It seems that the jailbreak drought may, at long last, be over for some people. The last couple of weeks has seen two sets of details about jailbreaks released and today we have a third one. None of the jailbreaks have come from either Pangu or Taig and have not actually been released as public jailbreaks but they are interesting to see nonetheless, not least because it proves that the exploits are there for some users.
Image : Flying Jailbreak iOS 9.2.1
First off, we had the iOS 9.3.3 jailbreak from Luca Todesco, followed closely by the iOS 9.3.2 jailbreak from the same developer. Despite saying that he wouldn’t release them to the public, a few days ago Todesco dumped the code for the jailbreaks onto Ghostbin for anyone to use if they wanted. His reason for doing so was because Apple patched the 0-day exploit he used in the GasGauge exploit with iOS 10 and Todesco reported that Apple had made things significantly harder with the new firmware.
The next jailbreak came from an even more well-known hacker called iH8sn0w and was an iOS 10 jailbreak, shown off just 5 days after the first beta of the new firmware was released to developers. However, this jailbreak only works on 32-bit devices, using the iBoot exploit that the developer showed off a couple of years back. The latest jailbreak to be shown off is another one that will only work on the older 32-bit devices and the developers also confirmed that Apple has gone a few steps further ahead with security, making things much harder.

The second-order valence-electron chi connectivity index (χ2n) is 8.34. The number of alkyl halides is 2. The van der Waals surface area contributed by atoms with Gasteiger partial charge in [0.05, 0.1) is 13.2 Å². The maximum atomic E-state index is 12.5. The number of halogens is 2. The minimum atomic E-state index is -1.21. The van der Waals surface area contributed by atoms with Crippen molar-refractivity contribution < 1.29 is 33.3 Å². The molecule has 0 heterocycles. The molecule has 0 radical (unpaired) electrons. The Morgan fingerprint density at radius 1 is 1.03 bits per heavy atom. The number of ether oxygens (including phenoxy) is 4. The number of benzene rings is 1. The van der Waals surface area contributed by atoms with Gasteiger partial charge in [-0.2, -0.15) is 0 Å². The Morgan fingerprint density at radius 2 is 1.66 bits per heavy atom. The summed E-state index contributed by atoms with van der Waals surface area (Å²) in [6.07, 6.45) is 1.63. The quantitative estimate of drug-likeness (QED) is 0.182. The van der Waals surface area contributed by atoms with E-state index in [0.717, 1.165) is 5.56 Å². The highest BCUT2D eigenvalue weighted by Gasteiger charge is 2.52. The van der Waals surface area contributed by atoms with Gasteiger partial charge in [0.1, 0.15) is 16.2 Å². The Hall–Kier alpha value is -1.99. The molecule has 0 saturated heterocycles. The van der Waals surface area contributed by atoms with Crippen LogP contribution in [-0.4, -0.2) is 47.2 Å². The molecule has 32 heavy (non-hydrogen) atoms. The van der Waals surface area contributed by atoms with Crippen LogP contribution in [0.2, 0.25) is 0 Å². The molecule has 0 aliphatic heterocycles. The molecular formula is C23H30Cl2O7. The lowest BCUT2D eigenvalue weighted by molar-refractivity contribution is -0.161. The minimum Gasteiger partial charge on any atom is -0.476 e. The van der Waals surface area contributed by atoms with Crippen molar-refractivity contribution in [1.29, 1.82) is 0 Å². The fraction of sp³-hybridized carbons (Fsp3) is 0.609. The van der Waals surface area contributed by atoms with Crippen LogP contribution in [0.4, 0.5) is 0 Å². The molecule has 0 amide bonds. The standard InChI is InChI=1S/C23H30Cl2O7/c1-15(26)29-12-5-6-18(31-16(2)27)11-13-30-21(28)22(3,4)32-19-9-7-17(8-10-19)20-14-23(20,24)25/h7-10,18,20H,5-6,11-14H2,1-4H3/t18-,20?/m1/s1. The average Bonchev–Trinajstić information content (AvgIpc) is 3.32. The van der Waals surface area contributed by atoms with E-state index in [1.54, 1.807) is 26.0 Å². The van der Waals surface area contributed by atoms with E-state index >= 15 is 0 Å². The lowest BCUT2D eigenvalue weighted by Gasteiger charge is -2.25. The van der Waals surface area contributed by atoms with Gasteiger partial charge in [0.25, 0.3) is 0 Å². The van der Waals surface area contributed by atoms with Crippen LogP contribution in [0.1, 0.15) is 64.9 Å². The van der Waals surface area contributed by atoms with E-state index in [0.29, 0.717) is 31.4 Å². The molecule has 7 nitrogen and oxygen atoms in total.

Image : Flying Jailbreak
The new jailbreak is called Flying JB and comes to us courtesy of a Chinese developer by the name of Ming Zheng, along with two other developers by the name of Cererdlong and Eakerqui. It is for iOS 9.2.1 and s demonstrated in a video uploaded to YouTube. The video shows an iPhone 5 jailbroken on Flying JB and also shows an unsigned Mobile Terminal app being installed. According to Zheng, the exploit used is a 15-year-old HeapOverFlow vulnerability and the jailbreak is based around InpuTbag, a familiar name for those who watch Prison Break. Apple has actually patched the vulnerability in iOS 9.3.2 which mean it cannot be used in any of the later iOS versions.
Video : Here is a video of Flying Jailbreak in action
This isn’t a full jailbreak at this stage because the sandbox escape is not public and, as it only works on 32-bit devices it will only benefit a small handful of users. And, as it is not a GUI-based jailbreak, it will be incredibly difficult to apply. However, the team has put the code on GitHub along with instructions on how to use it so feel free to have a go but we would recommend that, if you feel you must try it, don’t do it on your everyday device. There is no guarantee of stability and no guarantee that it won’t mess up your iPhone.